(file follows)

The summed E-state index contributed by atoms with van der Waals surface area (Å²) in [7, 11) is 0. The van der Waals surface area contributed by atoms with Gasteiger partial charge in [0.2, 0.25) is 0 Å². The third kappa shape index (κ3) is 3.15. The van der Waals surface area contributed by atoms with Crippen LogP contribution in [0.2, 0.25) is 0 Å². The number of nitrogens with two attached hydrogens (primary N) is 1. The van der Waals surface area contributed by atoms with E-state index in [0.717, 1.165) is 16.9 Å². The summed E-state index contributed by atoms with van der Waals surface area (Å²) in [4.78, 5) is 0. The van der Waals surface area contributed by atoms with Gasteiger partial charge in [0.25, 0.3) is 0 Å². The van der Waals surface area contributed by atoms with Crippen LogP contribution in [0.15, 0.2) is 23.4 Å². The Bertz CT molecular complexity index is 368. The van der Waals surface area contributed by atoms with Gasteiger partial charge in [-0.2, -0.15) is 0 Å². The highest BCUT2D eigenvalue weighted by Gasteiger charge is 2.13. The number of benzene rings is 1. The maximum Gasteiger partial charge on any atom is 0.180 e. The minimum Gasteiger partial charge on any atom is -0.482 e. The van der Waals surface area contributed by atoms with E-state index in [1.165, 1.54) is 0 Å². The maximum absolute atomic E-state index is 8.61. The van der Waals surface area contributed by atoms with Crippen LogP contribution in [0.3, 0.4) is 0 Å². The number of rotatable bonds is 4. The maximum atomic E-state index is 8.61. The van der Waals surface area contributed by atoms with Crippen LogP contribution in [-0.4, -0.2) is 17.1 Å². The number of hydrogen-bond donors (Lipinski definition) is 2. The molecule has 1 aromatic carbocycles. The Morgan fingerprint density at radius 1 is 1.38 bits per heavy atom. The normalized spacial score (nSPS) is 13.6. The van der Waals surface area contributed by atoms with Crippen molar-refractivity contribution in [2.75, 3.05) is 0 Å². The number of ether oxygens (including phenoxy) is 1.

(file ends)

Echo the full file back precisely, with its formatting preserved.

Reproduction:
The summed E-state index contributed by atoms with van der Waals surface area (Å²) in [7, 11) is 0. The van der Waals surface area contributed by atoms with Gasteiger partial charge in [0.2, 0.25) is 0 Å². The third kappa shape index (κ3) is 3.15. The van der Waals surface area contributed by atoms with Crippen LogP contribution in [0.2, 0.25) is 0 Å². The number of nitrogens with two attached hydrogens (primary N) is 1. The van der Waals surface area contributed by atoms with E-state index in [0.717, 1.165) is 16.9 Å². The summed E-state index contributed by atoms with van der Waals surface area (Å²) in [4.78, 5) is 0. The van der Waals surface area contributed by atoms with Gasteiger partial charge in [0.25, 0.3) is 0 Å². The van der Waals surface area contributed by atoms with Crippen LogP contribution in [0.15, 0.2) is 23.4 Å². The Bertz CT molecular complexity index is 368. The van der Waals surface area contributed by atoms with Gasteiger partial charge in [-0.2, -0.15) is 0 Å². The highest BCUT2D eigenvalue weighted by Gasteiger charge is 2.13. The number of benzene rings is 1. The maximum Gasteiger partial charge on any atom is 0.180 e. The minimum Gasteiger partial charge on any atom is -0.482 e. The van der Waals surface area contributed by atoms with E-state index in [1.165, 1.54) is 0 Å². The maximum absolute atomic E-state index is 8.61. The van der Waals surface area contributed by atoms with Crippen LogP contribution in [0.3, 0.4) is 0 Å². The number of rotatable bonds is 4. The maximum atomic E-state index is 8.61. The van der Waals surface area contributed by atoms with Crippen LogP contribution in [-0.4, -0.2) is 17.1 Å². The number of hydrogen-bond donors (Lipinski definition) is 2. The molecule has 1 aromatic carbocycles. The Morgan fingerprint density at radius 1 is 1.38 bits per heavy atom. The normalized spacial score (nSPS) is 13.6. The van der Waals surface area contributed by atoms with Crippen molar-refractivity contribution in [2.75, 3.05) is 0 Å². The number of ether oxygens (including phenoxy) is 1.